For more than 20 years we have been researching and writing about the downgrading of public housing in the UK. Thankfully, the tide finally appears to be turning.
Government failure can be seen most clearly in the form of homelessness, but the problems are bigger – high prices, high rents, housing insecurity and its high toll on mental health, overcrowding, beds in sheds and so on. For decades, financial support for public housing has been cut. Politicians have referred to estates of public housing as “sink” areas, marring the reputations of places and people.
While homelessness and rising prices and rents fill conversations about the housing problems of today, government action has focused on helping existing and new home owners. In the meantime, private landlords reap profits from an insecure, frequently poor quality and high cost sector.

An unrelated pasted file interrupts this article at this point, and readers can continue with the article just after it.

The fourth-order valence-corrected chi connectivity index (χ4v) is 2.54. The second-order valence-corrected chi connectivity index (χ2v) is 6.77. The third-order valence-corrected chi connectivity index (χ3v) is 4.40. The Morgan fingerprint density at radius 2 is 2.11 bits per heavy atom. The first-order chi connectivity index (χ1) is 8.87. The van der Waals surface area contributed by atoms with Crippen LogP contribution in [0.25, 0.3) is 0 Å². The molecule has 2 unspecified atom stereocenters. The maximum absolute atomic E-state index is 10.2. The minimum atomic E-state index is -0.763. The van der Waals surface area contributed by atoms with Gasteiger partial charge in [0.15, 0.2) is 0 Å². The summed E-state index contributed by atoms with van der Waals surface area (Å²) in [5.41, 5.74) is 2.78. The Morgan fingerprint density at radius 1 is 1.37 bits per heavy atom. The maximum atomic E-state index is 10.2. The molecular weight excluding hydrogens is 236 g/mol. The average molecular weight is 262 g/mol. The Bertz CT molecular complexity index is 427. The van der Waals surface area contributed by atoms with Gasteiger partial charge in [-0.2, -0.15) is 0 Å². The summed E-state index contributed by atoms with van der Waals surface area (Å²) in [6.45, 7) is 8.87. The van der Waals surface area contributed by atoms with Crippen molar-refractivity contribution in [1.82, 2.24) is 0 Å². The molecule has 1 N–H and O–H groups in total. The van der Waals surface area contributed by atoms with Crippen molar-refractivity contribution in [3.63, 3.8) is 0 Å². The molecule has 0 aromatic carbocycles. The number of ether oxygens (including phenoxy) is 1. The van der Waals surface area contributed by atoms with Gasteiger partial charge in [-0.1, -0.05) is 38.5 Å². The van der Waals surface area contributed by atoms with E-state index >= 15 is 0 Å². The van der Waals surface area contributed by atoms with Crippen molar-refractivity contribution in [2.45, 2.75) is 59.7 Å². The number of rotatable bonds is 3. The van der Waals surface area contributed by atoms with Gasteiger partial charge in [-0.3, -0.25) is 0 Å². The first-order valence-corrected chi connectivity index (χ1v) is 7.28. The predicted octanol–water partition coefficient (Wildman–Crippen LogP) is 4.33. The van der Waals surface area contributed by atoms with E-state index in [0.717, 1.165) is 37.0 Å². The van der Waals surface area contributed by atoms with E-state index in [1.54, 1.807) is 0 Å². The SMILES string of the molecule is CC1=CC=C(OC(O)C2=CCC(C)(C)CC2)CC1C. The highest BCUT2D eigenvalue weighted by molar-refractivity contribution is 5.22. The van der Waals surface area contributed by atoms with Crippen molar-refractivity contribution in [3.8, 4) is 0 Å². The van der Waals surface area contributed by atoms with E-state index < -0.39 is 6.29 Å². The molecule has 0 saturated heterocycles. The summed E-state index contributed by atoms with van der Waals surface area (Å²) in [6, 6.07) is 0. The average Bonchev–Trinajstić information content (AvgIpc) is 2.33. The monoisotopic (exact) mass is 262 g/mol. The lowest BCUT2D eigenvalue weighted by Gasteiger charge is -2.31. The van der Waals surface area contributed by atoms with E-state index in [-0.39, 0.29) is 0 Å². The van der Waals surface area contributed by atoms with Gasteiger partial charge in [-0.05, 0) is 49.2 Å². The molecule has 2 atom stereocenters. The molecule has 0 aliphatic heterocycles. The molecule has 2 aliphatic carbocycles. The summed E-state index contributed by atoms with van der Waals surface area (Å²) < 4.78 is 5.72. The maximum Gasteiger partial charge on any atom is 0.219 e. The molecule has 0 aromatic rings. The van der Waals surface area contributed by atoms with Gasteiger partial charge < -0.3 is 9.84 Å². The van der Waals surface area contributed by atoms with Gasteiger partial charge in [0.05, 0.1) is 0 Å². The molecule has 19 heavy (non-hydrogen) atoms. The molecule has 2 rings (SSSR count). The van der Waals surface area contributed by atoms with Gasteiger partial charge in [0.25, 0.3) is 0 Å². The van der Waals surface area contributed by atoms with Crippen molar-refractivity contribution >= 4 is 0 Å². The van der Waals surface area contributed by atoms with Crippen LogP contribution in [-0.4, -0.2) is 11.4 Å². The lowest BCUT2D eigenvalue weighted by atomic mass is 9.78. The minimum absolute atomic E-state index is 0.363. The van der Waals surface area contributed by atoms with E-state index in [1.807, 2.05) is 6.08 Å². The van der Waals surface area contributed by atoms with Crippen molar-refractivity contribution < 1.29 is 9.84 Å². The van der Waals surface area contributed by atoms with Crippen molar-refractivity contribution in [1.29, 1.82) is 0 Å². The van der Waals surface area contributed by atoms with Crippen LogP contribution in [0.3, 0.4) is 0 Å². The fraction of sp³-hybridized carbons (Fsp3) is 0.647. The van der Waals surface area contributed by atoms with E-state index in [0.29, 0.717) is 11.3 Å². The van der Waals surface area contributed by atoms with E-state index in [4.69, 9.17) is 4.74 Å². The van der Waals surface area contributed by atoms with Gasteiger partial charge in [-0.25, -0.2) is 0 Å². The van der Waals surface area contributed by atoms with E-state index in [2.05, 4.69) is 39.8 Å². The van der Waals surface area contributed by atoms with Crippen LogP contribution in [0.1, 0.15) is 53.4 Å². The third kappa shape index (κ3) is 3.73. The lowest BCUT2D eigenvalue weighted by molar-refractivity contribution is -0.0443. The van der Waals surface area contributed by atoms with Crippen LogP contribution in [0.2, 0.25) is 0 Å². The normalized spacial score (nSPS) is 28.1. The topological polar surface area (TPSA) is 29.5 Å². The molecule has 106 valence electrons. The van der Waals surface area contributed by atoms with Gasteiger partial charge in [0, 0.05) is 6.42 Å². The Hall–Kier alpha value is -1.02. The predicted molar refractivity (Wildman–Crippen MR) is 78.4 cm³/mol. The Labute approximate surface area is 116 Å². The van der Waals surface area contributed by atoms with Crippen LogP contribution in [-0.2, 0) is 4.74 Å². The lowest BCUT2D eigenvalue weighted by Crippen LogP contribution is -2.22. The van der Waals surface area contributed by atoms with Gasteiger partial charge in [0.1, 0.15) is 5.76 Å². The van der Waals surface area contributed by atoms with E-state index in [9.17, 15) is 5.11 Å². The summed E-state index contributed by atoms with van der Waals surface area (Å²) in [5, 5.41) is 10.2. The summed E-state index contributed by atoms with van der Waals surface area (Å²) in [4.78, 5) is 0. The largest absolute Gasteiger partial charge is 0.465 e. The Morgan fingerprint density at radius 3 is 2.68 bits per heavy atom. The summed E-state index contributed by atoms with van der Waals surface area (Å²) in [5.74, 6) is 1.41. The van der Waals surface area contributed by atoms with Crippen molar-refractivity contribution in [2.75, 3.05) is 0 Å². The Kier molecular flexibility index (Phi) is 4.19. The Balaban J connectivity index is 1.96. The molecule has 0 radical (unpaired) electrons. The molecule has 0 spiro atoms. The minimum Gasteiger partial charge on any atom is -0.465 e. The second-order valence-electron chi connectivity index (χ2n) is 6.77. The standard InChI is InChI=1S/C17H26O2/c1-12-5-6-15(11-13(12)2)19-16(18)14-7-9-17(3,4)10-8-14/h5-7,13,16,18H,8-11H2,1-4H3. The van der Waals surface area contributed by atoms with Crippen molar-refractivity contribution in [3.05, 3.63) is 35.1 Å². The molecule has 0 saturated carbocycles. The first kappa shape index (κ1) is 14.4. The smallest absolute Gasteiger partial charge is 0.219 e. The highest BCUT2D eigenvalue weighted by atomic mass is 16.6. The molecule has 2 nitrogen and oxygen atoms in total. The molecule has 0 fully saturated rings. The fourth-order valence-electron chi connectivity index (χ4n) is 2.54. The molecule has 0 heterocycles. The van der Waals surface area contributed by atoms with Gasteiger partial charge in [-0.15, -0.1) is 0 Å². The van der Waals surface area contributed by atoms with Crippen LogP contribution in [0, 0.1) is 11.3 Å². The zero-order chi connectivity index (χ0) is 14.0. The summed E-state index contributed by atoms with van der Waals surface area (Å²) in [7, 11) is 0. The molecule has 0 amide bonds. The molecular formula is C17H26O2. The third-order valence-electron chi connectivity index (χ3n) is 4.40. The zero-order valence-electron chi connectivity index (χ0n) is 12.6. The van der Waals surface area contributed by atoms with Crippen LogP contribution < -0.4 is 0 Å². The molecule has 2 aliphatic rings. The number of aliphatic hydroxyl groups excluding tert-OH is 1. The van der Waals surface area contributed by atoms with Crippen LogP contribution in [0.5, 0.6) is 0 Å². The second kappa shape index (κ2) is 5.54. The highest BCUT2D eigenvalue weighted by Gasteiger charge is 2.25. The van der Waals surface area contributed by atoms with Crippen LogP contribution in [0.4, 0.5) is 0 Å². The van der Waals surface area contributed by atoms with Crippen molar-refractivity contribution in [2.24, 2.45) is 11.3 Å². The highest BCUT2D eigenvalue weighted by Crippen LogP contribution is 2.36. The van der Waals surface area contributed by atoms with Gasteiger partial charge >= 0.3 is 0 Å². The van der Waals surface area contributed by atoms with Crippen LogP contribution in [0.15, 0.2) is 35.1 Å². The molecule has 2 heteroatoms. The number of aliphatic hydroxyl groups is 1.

But finally, several British political parties – Labour, the Green Party and Liberal Democrats – are offering evidence-based and convincing analyses of the problem and pledging to improve non-market housing provision.
It is perhaps not surprising that recent decades have generated this new position on how to fix the broken housing system, where the state – local and central – takes a more active role. It is increasingly clear that the market, often lauded as the most efficient way of providing and allocating housing, is actually a key driver of the failure to provide decent homes for many hundreds of thousands of households.